After starting the season 1-2, the Dakota Wesleyan University football team ended the 2013 season as the hottest team in the Great Plains Athletic Conference.
The Tigers won seven of their final eight games, including three victories over teams that were ranked or receiving votes in the NAIA top-25 poll.
“We feel good about where we’re at and the steps that we’ve taken the last two years,” said Dakota Wesleyan head coach Ross Cimpl. “The question is, was last year a fluke? Was it just something that came up and we got hot at the end of the year, or is our team in a position to really compete for a conference title? I can’t answer that question. I’d like to say yes, absolutely. But it’s going to depend on what happens (during camp).”
The Tigers return six players on offense but have two major holes to fill from last season. Former quarterback Jon Bane threw for 2,330 yards and 25 touchdowns last season. Bane and his favorite target Anthony Muilenburg, who caught 65 passes for 1,002 yards and 13 touchdowns, both graduated, leaving production that will need to be replaced.
“I think we have some good, young guys coming in. We have four quarterbacks who will be fighting for that spot,” Cimpl said. “I know everybody says that and in the back of their mind they have a guy in mind, but not one of these guys were here in spring. So, we really have four guys starting from scratch.”
The four players listed as quarterback for Dakota Wesleyan are junior Andrew Paulson, sophomore Luke Stephens, Austin Buysse and freshman Dillon Turner.
The Tigers will have a new offensive coordinator in Josh Kotecki. With the new personnel and the departure of its star quarterback, Dakota Wesleyan will look to senior running back Francois Barnaud, who was a first-team all-GPAC selection. Barnaud finished the season with a school record of 1,893 yards and 14 touchdowns.
“Not to take anything away from (the GPAC) coaches and their players, but in my mind, (Barnaud) is one of the best running backs in the country,” Cimpl said. “The thing about Fran I think is interesting is that he may have snuck up on some people and flew under the radar a little bit, but that’s definitely not the case this year. That’s something he knows and we need to be prepared for.”
Paving the way for Barnaud on the offensive line will be four returning starters, including a pair of second-team all-GPAC selections in junior Kyle Hencke and senior Jake Verry.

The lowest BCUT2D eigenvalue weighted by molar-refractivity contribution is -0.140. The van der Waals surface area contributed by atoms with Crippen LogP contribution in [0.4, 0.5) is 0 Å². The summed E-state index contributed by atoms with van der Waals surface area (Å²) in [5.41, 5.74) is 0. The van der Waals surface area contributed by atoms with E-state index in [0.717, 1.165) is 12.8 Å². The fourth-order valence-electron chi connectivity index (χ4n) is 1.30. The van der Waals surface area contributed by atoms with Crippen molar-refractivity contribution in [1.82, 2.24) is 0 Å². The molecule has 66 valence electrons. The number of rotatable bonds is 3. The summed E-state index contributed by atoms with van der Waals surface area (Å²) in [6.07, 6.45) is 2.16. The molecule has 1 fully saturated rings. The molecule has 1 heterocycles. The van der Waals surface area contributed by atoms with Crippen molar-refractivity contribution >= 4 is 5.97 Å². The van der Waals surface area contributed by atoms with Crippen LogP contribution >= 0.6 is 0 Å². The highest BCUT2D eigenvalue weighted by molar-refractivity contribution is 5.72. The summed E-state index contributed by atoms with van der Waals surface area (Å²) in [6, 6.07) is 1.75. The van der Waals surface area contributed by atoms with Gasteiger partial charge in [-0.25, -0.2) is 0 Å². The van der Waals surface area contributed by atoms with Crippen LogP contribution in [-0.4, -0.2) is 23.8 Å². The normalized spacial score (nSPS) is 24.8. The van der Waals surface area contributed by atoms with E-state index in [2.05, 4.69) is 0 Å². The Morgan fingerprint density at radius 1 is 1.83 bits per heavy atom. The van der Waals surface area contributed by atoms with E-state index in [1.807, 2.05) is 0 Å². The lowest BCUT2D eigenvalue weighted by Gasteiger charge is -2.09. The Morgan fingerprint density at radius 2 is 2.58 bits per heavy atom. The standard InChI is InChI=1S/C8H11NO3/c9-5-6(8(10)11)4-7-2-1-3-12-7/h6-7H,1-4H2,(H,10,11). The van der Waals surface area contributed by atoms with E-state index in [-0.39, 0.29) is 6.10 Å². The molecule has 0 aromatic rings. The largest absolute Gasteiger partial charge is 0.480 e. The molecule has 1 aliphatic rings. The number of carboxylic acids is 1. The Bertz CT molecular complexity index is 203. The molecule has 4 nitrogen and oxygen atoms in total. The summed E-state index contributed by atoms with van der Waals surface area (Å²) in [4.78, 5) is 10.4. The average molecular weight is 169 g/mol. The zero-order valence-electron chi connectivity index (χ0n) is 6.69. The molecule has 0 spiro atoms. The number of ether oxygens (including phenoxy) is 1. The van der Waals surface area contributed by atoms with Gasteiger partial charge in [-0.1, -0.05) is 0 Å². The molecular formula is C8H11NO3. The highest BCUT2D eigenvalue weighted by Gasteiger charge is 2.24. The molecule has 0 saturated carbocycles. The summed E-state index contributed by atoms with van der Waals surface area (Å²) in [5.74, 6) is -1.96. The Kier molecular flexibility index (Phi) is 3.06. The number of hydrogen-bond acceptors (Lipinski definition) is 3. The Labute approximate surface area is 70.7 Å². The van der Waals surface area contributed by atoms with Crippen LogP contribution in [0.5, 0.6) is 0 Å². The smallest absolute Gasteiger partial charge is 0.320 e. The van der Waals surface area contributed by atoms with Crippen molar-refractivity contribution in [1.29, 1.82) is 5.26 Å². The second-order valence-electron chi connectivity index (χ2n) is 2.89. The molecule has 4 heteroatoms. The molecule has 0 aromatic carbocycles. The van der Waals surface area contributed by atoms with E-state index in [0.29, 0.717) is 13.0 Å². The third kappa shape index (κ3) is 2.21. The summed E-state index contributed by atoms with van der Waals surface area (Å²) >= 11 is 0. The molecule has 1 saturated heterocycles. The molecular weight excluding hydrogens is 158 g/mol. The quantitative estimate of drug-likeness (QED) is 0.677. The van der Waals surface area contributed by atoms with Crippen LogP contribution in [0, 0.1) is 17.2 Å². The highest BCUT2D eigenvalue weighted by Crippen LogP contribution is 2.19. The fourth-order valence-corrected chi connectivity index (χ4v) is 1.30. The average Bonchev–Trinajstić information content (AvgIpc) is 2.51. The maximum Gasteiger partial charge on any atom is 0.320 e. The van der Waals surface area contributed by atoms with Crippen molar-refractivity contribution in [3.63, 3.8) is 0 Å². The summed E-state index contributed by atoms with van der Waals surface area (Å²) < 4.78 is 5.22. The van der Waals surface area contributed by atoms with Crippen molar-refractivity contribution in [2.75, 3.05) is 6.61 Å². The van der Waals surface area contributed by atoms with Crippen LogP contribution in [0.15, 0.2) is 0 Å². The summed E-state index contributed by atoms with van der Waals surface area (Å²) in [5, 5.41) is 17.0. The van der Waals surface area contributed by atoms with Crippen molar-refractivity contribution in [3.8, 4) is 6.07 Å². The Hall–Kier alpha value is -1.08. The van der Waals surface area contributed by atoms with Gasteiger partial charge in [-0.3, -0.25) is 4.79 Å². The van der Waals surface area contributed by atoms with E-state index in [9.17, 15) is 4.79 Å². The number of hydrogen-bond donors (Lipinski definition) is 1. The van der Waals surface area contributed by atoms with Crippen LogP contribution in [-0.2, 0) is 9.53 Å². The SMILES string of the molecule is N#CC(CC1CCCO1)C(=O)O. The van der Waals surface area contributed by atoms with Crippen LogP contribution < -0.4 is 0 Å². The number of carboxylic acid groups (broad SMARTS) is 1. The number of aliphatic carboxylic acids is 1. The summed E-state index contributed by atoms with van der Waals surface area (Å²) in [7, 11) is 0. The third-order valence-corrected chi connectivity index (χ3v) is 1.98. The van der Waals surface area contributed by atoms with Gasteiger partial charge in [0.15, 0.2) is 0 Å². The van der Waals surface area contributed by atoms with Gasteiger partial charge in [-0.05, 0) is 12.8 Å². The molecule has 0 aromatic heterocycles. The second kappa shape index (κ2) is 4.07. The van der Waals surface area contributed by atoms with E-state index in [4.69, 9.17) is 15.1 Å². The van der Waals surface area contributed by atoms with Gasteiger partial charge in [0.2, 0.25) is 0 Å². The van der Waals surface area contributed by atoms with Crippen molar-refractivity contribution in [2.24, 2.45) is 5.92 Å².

While the Tigers may have some holes on offense, they bring back nearly all of their top defenders. Dakota Wesleyan will have six of its seven leading tacklers back in the starting lineup.
“Defensively, we’re kind of opposite what we are on the offensive side. We have a lot more returners on the defensive side,” Cimpl said. “We graduated two D-linemen and one safety. Everybody else, for the most part, is back as a starter. Our linebackers are probably the heartbeat of our whole defense and maybe even our team sometimes. They are very good players.”
Junior Brady Bonte returns after totaling 89 tackles and nine sacks last season as he was selected to the first-team all-conference. His 20 tackles ranked him 11th in the nation. Seniors Jeff Maassen (60 tackles) and Anthony Cervantes (53 tackles) and sophomore Adam Bormann (55 tackles) make up the rest of the linebacking corps.
Junior Tanner Munk, who was third on the team with 67 tackles, will lead the secondary.
Dakota Wesleyan lost a pair of defensive linemen, so the Tigers will rely on youth up front as the oldest player on the line is a junior.
“We have some guys with experience, but we’re going to count on some young players. The one thing we did best in recruiting was adding size on our defensive line,” Cimpl said. “We signed three D-linemen that were 6-5 or above this year. We have big kids, but they are still freshmen. All I need them to do is tackle the guy with the ball. If they can figure that out, we’re going to be okay and hopefully put them in a position to be successful.”
Cimpl believes the momentum the Tigers gained at the end of last season will carry over to this year. He’s already seen a change in the culture as 45 Dakota Wesleyan players stayed to train over the summer — something Cimpl said he had just eight players do two years ago.
The Tigers will play seven of their 11 games at home, which Cimpl hopes will help the hometown interest continue to grow.
“The dynamic of Mitchell is that it is a basketball town that happens to have a football team, and I think that’s changed a little bit,” he said. “We’re kind of getting to the point where in the fall, we’re a football town. There are people that want to be involved.”